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“The Elasticity of Fame”

The Elasticity of Fame

Cynthia’s Column June 2008

I have been immortalized in rubber.  Which leads me to ponder on the springy, elastic nature of a free-lance writing career.  Sometimes shooting into the air like a rubber band from a kid’s finger. Sometimes stretched so thin it’s amazing we spring back.

After eighteen days in a motel, as I wrote last month, we finally closed on the new house and took possession.  This in itself was a miracle of putting “The Secret” into practice.  Daily imagining in great (and happy detail) living in this dream house.  No plan B.  No backup.  No second choice.  No retreat.  No surrender.  No guts.  No glory.  Or why be so negative?  Why not Guts!  Glory!  On my third mortgage broker (after the first two and my accountant all told me I couldn’t get a mortgage loan for this house.  Not in this mortgage market crisis.) I finally got my loan and my home and the key and our imagined version of being in the house, became us (my novelist sister Laura and me) actually being in the house.

The furniture had spent all this time in the moving van.  On Wednesday they delivered beds and bookcases.  Two tips in case you ever find yourself between houses.  Bekins will store your furniture for up to 30 days free.  And Public Storage often has a “first month for $1” special going.  And they are individually owned franchises.  Between Laura and me, we had five storage units in three different towns.  Okay, don’t say it.  We have too much stuff.  I know, I know.  Much of it books.

The next day, Thursday, I walked away from the gigantic chaos of home and was flown down to L.A. to appear on a panel of women screenwriters for the annual “Women in Focus” event at Chapman University in Orange County.  I had to tear through many boxes to find clothes I could wear to such a thing.  And shoes.  And socks for that matter.  But I managed to find barely enough items to cobble together an “I’m a Professional Writer” outfit.  I stayed with a friend in La Canada and the next morning a limo with a driver in a uniform arrived to chauffeur me to the event.  Hmm.  Nice.  It’s been awhile since a uniformed man appeared at my door that didn’t work for one of the postal services.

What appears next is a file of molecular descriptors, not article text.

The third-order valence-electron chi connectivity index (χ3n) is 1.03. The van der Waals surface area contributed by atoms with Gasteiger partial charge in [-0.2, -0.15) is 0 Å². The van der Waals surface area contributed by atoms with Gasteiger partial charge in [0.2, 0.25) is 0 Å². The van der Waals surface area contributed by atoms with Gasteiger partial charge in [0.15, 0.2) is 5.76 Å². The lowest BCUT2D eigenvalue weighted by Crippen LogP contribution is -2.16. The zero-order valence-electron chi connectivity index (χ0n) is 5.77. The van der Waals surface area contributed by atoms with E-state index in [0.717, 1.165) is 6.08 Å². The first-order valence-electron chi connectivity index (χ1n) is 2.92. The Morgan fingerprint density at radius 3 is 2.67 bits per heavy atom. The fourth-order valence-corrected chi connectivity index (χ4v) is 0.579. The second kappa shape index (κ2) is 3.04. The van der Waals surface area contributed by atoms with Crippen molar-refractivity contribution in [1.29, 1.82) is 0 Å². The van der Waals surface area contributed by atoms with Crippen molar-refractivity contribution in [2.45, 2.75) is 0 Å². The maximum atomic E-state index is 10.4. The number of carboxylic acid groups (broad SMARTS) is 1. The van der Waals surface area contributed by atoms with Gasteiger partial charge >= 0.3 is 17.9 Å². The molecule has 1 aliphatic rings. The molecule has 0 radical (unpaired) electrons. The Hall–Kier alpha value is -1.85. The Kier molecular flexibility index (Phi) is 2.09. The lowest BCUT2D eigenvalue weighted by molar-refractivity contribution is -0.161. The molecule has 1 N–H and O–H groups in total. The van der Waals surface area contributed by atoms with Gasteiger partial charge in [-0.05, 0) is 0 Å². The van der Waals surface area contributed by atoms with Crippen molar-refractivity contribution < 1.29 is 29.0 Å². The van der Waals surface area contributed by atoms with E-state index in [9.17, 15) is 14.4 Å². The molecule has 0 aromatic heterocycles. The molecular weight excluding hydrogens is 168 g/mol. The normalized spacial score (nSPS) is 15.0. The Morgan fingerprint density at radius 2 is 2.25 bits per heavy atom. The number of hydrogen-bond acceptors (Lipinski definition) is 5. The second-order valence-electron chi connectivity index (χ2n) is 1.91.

First there was a luncheon in one of the two professional soundstages of the film school at Chapman.  Stage lighting.  Linens.  Major floral arrangements.  I sat with a couple after whom the film school had been named in honor of a $20 million donation that built, among other things, the sound stage we were lunching in that is better than anything at UCLA.  They were chatting about having had dinner at Arnold and Maria’s house the night before and how they had two political signs in the yard of the Governor’s mansion.  On the right hand side of the driveway was McCain.  On the left Obama.  I loved that being the governor’s wife didn’t mean she had to abandon her Kennedy Democratic roots.

Next to me Laura Ziskin dropped into a chair.  She was moderating the panel.  If you don’t know, Laura is famous for producing all three Spiderman movies and being one of the few women studio heads in history, when she helmed Fox Searchlight 2000 and championed things like Fight Club.  She’s the only woman to produce the Oscars show.  Oh and she also produced movies like Pretty Woman and As Good As It Gets. Stuff like that.  She’s married to writer Alvin Sargent and she’s almost a year older than me.  What’s not to like?  Did I mention she’s crazy smart and funny as well?

She is also the producer at Columbia who optioned Marc Acito’s novel How I Paid for College so I didn’t hesitate to tell her about the Marc/Cynthia play Holidazed slated for production in November at Portland’s Artists Rep.

The panel was held in a lovely theatre with plush velvet seats, flowers between the overstuffed leather armchairs onstage and high tech mikes that you don’t have to clip on or hold or anything.  They’re just kind of there between the seats and magically amplify your voice.